I just arrived in Tampa, FL., happy to leave over six feet of snow in Boston. I flew on JetBlue, my favorite air carrier. But my loyalty will be severely tested this year.
Up until now, JetBlue has courageously refused to follow the rest of our domestic air carriers in their downward spiral of degrading the customer experience while chasing profits. Recent stories of passenger fights over “seat reclining” on airlines such as Delta and United illustrate how most airlines are pushing the absolute limit of we can tolerate instead of focusing on serving us even better.
JetBlue has stood out from the pack. Under the leadership of outgoing CEO Dave Berger they have made delivering a great passenger experience their top priority. And it makes a real difference. Though it was born as a low cost airline, passengers like me are now willing to pay a premium for the JetBlue experience.
Because they have allowed a free checked bag to everyone, the overhead bins are less crowded and boarding the plane is easier. The flight attendants are less stressed and better “hosts” to the passengers. The whole feeling aboard the plane is markedly different than other airlines. I don’t hear the typical complaints when people sit down about how “they are packing us in like cattle”. There are lots of smiles as people hook up to the free video at every seat and choose from the unlimited snacks, including the famous “blues” chips.
Analysts and investors have pressured CEO Berger to optimize profits and focus first on raising the stock price. They accuse him of “being overly concerned with passengers and their comfort”. Overly concerned with customer comfort? Wow!
JetBlue’s leaders have caved to pressure from shortsighted investors.
So now, changes have been announced. Incoming CEO Robin Hayes will preside over the systematic chipping away of the JetBlue experience. More rows of seats are being added to reduce leg room. First checked bags will no longer be free to the lowest price tier of economy tickets. And how do they defend these changes? JetBlue’s “spin” is, “We are still better than the other guys”. In other words, instead of setting the standard in passenger comfort for the whole industry; JetBlue’s new motto is ‘we will be at the high end of the mediocre experience you have grown to hate’. So sad. And so likely to fail.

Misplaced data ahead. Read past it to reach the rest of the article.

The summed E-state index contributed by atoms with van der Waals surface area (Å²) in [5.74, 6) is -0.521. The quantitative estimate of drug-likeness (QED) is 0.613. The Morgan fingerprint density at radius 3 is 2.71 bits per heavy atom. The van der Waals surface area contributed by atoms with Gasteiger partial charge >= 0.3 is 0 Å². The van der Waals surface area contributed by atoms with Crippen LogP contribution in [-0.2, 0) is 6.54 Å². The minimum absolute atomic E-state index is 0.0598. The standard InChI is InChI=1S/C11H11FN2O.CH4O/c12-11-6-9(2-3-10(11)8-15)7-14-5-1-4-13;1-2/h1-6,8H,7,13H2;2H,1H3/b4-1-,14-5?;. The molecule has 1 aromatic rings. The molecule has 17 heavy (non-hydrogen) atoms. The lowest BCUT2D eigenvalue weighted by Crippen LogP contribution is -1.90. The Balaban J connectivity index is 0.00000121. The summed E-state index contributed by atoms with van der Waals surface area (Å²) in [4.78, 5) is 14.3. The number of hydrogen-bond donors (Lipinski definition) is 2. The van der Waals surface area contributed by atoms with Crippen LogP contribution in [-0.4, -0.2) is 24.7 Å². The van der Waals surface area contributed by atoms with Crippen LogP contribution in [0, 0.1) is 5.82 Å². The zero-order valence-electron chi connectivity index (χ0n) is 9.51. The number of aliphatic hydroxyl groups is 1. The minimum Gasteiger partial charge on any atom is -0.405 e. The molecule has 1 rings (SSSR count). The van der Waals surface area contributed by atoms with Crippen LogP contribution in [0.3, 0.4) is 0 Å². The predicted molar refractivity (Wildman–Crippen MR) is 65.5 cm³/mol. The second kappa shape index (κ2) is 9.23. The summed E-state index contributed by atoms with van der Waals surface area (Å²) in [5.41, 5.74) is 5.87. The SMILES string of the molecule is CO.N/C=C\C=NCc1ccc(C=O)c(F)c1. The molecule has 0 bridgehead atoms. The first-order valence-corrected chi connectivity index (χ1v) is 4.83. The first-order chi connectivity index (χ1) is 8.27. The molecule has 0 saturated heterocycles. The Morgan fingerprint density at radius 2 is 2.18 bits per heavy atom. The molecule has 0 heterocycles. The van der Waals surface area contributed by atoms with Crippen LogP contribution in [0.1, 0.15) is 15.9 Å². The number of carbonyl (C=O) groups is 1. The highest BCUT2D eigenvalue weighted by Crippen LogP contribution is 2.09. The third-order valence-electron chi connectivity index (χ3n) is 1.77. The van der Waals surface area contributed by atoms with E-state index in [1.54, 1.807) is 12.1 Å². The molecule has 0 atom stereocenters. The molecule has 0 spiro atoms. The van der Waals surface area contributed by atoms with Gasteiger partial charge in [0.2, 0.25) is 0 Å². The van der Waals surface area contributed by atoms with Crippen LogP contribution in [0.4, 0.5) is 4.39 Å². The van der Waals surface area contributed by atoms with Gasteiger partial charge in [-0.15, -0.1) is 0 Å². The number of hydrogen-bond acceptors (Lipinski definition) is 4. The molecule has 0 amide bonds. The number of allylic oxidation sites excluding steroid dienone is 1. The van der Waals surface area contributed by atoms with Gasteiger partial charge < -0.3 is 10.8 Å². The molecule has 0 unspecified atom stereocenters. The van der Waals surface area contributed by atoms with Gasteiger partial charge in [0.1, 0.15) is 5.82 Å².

What does this say about “courage to lead” at JetBlue?
Not much, I’m afraid. It’s another example of a successful company beginning to take its customers for granted and letting a narrow focus on profits supplant the core values that built the brand. When you start treating your customers as captives — “where else can they go anyway?” — you abandon your guiding question of “how can we serve them even better and expand the gap with our competitors?” You’ve joined the spiral to the bottom.
JetBlue has been rated as offering the “best in flight flying experience” of all US airlines. It took years of concerted effort by all JetBlue employees to earn that trust. Why risk trashing their hard-earned brand? Once broken, the trust of your customers is extremely difficult to regain.
For a contrast in leadership, take a look at Tim Cook, CEO of Apple.
Under similar pressure at a 2014 shareholder meeting; in this case, to cut back on Apple’s climate initiatives and related energy policies, CEO Cook responded:
“We do a lot of things at Apple for reasons beyond the profit motive. We want to leave the world a better place than we found it. If you want me to do things only for ROI reasons, you should get out of this stock”.
And we all know how Apple’s profits are soaring. At a valuation of $750 billion, they are now the most valuable company in the world — ever! And Tim Cook just announced an $850 million California Solar Energy Initiative by Apple.
Exuberant leaders stay true to the company’s core values and the promise of their brand. They inspire their organizations to be the best; not “the best of the rest”. They focus on their customers and employees and turn aside the short-term pressures of Wall Street. Their exuberant energy for winning the long game wins over their investors. Their customers reward them with fierce loyalty that gives them more pricing power.
Which kind of leader are you?